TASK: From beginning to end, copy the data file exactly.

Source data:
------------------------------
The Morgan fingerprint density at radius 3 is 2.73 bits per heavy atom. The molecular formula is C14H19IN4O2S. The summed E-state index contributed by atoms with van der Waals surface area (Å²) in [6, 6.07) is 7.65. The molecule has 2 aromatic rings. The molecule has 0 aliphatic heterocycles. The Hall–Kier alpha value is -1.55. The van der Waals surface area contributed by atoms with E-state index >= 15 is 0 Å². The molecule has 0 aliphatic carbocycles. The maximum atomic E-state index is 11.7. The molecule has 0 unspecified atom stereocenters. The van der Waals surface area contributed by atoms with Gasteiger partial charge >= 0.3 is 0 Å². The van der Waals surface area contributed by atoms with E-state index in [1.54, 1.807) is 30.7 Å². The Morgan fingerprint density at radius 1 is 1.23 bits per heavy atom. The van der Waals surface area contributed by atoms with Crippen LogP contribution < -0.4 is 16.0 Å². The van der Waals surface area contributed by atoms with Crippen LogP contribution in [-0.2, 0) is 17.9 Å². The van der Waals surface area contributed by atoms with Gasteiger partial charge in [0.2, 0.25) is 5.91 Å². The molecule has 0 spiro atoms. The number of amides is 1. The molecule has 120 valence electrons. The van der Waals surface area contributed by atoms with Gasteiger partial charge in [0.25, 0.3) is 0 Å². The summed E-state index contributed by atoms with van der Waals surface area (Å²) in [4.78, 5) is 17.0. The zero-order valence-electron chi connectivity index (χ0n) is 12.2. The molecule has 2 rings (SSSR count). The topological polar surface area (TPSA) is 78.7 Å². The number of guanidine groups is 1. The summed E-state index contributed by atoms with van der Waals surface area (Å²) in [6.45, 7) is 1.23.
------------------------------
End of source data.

The Morgan fingerprint density at radius 3 is 2.73 bits per heavy atom. The molecular formula is C14H19IN4O2S. The summed E-state index contributed by atoms with van der Waals surface area (Å²) in [6, 6.07) is 7.65. The molecule has 2 aromatic rings. The molecule has 0 aliphatic heterocycles. The Hall–Kier alpha value is -1.55. The van der Waals surface area contributed by atoms with E-state index >= 15 is 0 Å². The molecule has 0 aliphatic carbocycles. The maximum atomic E-state index is 11.7. The molecule has 0 unspecified atom stereocenters. The van der Waals surface area contributed by atoms with Gasteiger partial charge >= 0.3 is 0 Å². The van der Waals surface area contributed by atoms with E-state index in [1.54, 1.807) is 30.7 Å². The Morgan fingerprint density at radius 1 is 1.23 bits per heavy atom. The van der Waals surface area contributed by atoms with Crippen LogP contribution < -0.4 is 16.0 Å². The van der Waals surface area contributed by atoms with Crippen LogP contribution in [-0.2, 0) is 17.9 Å². The van der Waals surface area contributed by atoms with Gasteiger partial charge in [0.2, 0.25) is 5.91 Å². The molecule has 0 spiro atoms. The number of amides is 1. The molecule has 120 valence electrons. The van der Waals surface area contributed by atoms with Gasteiger partial charge in [0.25, 0.3) is 0 Å². The summed E-state index contributed by atoms with van der Waals surface area (Å²) in [4.78, 5) is 17.0. The zero-order valence-electron chi connectivity index (χ0n) is 12.2. The molecule has 2 rings (SSSR count). The topological polar surface area (TPSA) is 78.7 Å². The number of guanidine groups is 1. The summed E-state index contributed by atoms with van der Waals surface area (Å²) in [6.45, 7) is 1.23.